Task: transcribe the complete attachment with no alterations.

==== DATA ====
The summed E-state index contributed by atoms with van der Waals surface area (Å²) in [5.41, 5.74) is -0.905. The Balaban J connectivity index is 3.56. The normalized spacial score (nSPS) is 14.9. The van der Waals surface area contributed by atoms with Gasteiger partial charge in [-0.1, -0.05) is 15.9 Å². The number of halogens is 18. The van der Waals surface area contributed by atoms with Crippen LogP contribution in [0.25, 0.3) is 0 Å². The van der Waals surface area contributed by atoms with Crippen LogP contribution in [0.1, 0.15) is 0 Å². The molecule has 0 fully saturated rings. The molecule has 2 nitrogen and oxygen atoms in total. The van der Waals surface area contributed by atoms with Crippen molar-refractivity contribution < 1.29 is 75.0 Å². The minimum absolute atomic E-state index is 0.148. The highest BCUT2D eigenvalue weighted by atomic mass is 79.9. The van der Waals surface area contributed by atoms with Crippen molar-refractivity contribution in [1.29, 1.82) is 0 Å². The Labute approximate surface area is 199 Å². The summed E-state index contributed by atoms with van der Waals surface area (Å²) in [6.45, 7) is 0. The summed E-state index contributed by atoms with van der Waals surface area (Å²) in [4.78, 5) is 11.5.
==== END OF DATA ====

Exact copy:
The summed E-state index contributed by atoms with van der Waals surface area (Å²) in [5.41, 5.74) is -0.905. The Balaban J connectivity index is 3.56. The normalized spacial score (nSPS) is 14.9. The van der Waals surface area contributed by atoms with Gasteiger partial charge in [-0.1, -0.05) is 15.9 Å². The number of halogens is 18. The van der Waals surface area contributed by atoms with Crippen LogP contribution in [0.25, 0.3) is 0 Å². The van der Waals surface area contributed by atoms with Crippen LogP contribution in [0.1, 0.15) is 0 Å². The molecule has 0 fully saturated rings. The molecule has 2 nitrogen and oxygen atoms in total. The van der Waals surface area contributed by atoms with Crippen molar-refractivity contribution < 1.29 is 75.0 Å². The minimum absolute atomic E-state index is 0.148. The highest BCUT2D eigenvalue weighted by atomic mass is 79.9. The van der Waals surface area contributed by atoms with Crippen molar-refractivity contribution in [1.29, 1.82) is 0 Å². The Labute approximate surface area is 199 Å². The summed E-state index contributed by atoms with van der Waals surface area (Å²) in [6.45, 7) is 0. The summed E-state index contributed by atoms with van der Waals surface area (Å²) in [4.78, 5) is 11.5.